Pitti Uomo, the menswear trade show Pete recently wrote about, just ended last week. It happens to be one of the most publicly watched trade shows among menswear enthusiasts, but it’s hardly the only industry event. A number of “fashion shows” just ended in London and Milan, for example, and Bread and Butter is going on right now. After that, there’s Capsule, and then a few others.
I actually went to apparel trade shows in the mid-1990s, when I worked in print media. At the time, we had streetwear brands as advertising clients, so we’d go to do business. We also needed to make contacts in order to organize fashion photoshoots. I’ve never been to Pitti, but I’ve gone to a number of Magic shows (one of the biggest apparel trade shows in the US) and ASR before they shut down.
One of the things not captured by media coverage of these events is their size. Some of them are huge. At Magic, for example, you can almost walk continuously every day for the duration of the show (usually three days) and still not see every booth. Tons of brands are there, each with their own collections, and buyers from stores making their purchases. It’s kind of incredible to think of how much stuff is being produced, sold, and bought at these things. I mean, at the last Pitti Uomo alone, there were 30,000 attendees, 21,000 of which were buyers (21,000 buyers!). And after each round of shows, there’s another round in six months for the next season’s collections.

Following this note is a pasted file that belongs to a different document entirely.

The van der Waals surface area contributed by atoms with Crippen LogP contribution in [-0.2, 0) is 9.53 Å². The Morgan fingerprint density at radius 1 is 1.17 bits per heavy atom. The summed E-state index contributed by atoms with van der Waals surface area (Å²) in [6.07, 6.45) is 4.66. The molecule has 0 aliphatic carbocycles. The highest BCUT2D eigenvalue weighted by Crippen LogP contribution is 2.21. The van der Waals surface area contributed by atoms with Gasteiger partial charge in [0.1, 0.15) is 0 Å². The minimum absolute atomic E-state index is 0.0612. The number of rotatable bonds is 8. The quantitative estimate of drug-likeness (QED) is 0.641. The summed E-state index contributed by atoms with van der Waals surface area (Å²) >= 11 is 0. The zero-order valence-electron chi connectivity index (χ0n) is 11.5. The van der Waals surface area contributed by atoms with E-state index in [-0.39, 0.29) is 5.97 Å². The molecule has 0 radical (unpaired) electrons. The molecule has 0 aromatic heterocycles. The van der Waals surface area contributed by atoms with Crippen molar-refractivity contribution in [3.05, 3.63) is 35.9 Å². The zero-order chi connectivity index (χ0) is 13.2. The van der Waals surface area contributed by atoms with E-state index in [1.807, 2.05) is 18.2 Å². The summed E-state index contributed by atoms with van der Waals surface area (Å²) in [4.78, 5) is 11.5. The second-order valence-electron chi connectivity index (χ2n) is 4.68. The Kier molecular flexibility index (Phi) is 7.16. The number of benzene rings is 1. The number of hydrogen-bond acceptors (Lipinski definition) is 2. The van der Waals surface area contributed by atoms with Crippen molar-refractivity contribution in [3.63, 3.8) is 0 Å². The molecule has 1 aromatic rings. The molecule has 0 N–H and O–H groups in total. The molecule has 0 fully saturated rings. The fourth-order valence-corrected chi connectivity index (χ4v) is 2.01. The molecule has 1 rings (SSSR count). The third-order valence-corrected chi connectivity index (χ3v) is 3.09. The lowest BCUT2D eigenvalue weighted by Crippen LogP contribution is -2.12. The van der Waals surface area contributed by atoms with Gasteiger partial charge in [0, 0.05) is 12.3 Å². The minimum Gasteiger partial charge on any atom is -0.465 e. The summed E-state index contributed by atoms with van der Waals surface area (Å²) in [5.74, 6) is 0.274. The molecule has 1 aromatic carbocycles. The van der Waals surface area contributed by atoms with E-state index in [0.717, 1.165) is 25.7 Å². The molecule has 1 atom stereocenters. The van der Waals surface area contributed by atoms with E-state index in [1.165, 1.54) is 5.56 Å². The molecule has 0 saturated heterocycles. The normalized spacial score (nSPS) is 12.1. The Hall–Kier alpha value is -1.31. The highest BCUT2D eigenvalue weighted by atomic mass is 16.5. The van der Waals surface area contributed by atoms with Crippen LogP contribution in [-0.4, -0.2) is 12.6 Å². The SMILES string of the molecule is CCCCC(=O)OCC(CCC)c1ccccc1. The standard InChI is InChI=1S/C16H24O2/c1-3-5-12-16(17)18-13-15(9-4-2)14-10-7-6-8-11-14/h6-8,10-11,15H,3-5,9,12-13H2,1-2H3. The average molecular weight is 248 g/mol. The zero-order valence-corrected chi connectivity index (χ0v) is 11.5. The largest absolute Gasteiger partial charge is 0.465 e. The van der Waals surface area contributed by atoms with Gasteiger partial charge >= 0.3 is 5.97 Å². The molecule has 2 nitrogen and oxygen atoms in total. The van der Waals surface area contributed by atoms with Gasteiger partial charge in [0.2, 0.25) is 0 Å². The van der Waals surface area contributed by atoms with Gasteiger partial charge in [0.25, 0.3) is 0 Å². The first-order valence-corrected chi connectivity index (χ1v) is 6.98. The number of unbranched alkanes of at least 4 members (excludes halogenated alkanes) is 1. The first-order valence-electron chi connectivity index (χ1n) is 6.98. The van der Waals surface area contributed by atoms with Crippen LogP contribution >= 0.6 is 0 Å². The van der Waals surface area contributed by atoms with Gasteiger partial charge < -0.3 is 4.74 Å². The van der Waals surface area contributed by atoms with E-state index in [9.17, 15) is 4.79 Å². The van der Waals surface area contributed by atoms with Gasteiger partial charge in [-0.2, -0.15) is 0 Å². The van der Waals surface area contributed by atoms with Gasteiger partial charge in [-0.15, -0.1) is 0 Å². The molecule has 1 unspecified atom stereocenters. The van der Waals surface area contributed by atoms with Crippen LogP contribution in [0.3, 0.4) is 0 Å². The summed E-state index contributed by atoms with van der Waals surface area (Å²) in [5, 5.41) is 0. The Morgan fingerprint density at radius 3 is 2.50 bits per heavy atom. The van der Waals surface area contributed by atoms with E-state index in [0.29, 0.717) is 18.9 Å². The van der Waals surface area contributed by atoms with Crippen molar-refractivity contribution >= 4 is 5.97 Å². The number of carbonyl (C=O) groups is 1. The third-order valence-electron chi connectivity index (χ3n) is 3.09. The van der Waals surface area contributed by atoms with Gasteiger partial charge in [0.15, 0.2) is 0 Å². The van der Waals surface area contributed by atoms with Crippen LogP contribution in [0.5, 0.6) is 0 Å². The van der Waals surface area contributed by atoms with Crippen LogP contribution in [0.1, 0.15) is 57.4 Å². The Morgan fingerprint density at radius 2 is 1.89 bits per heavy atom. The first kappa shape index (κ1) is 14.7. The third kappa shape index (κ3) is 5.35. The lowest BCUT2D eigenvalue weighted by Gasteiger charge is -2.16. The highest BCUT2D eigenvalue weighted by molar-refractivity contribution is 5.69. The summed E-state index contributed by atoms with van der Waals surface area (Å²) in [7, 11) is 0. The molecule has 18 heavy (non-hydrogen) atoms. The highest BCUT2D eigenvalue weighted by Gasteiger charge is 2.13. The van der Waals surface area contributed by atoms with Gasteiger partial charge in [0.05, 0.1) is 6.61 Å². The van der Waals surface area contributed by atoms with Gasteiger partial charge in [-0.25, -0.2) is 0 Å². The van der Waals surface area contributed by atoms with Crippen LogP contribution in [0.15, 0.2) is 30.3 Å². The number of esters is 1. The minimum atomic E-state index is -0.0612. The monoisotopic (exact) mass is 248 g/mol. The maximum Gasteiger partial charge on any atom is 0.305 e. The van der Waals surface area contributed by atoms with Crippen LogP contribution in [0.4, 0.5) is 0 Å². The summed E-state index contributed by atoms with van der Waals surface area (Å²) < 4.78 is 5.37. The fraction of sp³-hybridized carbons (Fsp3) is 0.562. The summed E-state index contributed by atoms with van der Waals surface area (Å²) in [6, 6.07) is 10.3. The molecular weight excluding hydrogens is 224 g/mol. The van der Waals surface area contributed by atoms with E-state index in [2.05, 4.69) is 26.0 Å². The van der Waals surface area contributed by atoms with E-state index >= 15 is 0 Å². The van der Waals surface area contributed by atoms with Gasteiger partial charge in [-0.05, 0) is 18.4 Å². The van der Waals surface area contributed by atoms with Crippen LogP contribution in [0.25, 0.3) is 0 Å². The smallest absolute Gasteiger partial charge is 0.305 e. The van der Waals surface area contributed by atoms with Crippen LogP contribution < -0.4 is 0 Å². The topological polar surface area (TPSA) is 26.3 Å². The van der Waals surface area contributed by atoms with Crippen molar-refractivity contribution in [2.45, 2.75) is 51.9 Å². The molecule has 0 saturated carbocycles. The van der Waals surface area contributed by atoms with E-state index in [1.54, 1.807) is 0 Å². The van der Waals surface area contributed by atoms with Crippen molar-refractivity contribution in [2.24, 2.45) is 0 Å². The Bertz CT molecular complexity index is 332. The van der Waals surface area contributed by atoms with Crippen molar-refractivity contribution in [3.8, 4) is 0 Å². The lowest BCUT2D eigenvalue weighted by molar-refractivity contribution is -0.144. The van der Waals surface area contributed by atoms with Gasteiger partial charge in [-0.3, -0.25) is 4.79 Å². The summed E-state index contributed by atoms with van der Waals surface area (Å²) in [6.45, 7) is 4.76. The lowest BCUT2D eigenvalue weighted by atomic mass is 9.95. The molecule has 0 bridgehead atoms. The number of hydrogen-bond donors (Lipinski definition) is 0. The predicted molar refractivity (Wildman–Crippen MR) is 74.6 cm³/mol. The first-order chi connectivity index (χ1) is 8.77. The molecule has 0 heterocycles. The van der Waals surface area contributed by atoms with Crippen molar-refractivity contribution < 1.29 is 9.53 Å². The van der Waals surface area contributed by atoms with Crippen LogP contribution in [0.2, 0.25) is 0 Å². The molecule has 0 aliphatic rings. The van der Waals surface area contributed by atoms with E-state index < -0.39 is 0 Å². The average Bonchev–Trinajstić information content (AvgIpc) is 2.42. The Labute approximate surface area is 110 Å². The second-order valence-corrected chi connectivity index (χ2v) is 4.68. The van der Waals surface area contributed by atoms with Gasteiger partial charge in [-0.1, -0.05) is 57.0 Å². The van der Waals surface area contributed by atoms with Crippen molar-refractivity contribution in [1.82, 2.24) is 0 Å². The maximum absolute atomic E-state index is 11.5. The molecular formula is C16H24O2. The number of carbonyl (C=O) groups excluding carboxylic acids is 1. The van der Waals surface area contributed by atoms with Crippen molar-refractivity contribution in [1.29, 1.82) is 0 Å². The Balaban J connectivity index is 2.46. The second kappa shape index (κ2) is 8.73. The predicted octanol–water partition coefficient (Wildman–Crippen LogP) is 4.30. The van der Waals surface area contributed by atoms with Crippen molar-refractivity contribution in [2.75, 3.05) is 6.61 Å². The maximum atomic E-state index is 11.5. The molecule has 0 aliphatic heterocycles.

Anyway, it’s been about fifteen years since I’ve been to one of these events, but every time Pitti coverage comes up on my RSS feed, I’m reminded of an interview Move did with my old friend Jeff Ng, who’s a pioneer in the streetwear scene with his company Staple. On the issue of trade shows, he had this to say:
Fashion to me is a riddle. It’s this riddle I am always fighting with because, you know, you walk around a trade show like Bread & Butter and you see all these brands, and you’re just thinking to yourself, “how many jackets do people need? How many pants? How many jeans?” I feel kind of disgusted that I’m just adding more stuff into this world.
But I do realize that everyone sitting here is wearing clothes. Clothes are necessary, but what is the solution? Yes we do need multiple options, but do we need this many? […]
Fashion as you know works on calendars and seasons. You have to do a spring/ summer; you have to do a fall/ winter; you have to do a holiday. And as a designer and creative person, it’s like why? Let’s say I created a dope ass jacket in the spring. Why do I now have to make another one in the fall? Just because you have to make another collection? Maybe that one’s a great jacket and I don’t wanna make another jacket. But in fashion, no. “That was good, OK, but now do five more in thirteen different colors.” Like, really? Do we have to?
I’m certainly no saint, and I admit I like seeing new collections come out every season. I also enjoy purchasing new things, and the feeling of wearing them for the first time. But, every time Pitti coverage comes up on my RSS feed, I think about Jeff’s point. How does the cycle of seasonal collections and trade shows relate to clothing production, and how does that production relate to our consumeristic desires?
I don’t have answers to those questions (causality can run in either direction, or even both, I’m sure), but they’re food for thought.
(Image from Christian Boltanski’s installation No Man’s Land)